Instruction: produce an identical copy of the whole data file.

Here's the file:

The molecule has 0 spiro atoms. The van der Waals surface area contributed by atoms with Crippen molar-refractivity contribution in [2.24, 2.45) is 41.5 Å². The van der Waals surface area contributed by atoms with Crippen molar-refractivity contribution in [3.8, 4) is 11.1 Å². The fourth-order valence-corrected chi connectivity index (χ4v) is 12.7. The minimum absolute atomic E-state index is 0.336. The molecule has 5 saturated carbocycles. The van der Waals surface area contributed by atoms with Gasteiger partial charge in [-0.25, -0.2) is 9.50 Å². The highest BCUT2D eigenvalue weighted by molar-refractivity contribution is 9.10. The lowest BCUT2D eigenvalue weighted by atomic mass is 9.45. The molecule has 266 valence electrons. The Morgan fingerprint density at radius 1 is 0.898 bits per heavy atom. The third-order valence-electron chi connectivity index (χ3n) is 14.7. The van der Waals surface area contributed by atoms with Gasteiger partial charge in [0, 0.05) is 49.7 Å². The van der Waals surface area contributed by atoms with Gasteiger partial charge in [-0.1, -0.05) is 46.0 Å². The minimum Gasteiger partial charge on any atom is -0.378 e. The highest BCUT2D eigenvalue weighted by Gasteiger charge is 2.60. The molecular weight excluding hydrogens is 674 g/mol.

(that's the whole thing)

The molecule has 0 spiro atoms. The van der Waals surface area contributed by atoms with Crippen molar-refractivity contribution in [2.24, 2.45) is 41.5 Å². The van der Waals surface area contributed by atoms with Crippen molar-refractivity contribution in [3.8, 4) is 11.1 Å². The fourth-order valence-corrected chi connectivity index (χ4v) is 12.7. The minimum absolute atomic E-state index is 0.336. The molecule has 5 saturated carbocycles. The van der Waals surface area contributed by atoms with Gasteiger partial charge in [-0.25, -0.2) is 9.50 Å². The highest BCUT2D eigenvalue weighted by molar-refractivity contribution is 9.10. The lowest BCUT2D eigenvalue weighted by atomic mass is 9.45. The molecule has 266 valence electrons. The Morgan fingerprint density at radius 1 is 0.898 bits per heavy atom. The third-order valence-electron chi connectivity index (χ3n) is 14.7. The van der Waals surface area contributed by atoms with Gasteiger partial charge in [0, 0.05) is 49.7 Å². The van der Waals surface area contributed by atoms with Gasteiger partial charge in [-0.1, -0.05) is 46.0 Å². The minimum Gasteiger partial charge on any atom is -0.378 e. The highest BCUT2D eigenvalue weighted by Gasteiger charge is 2.60. The molecular weight excluding hydrogens is 674 g/mol.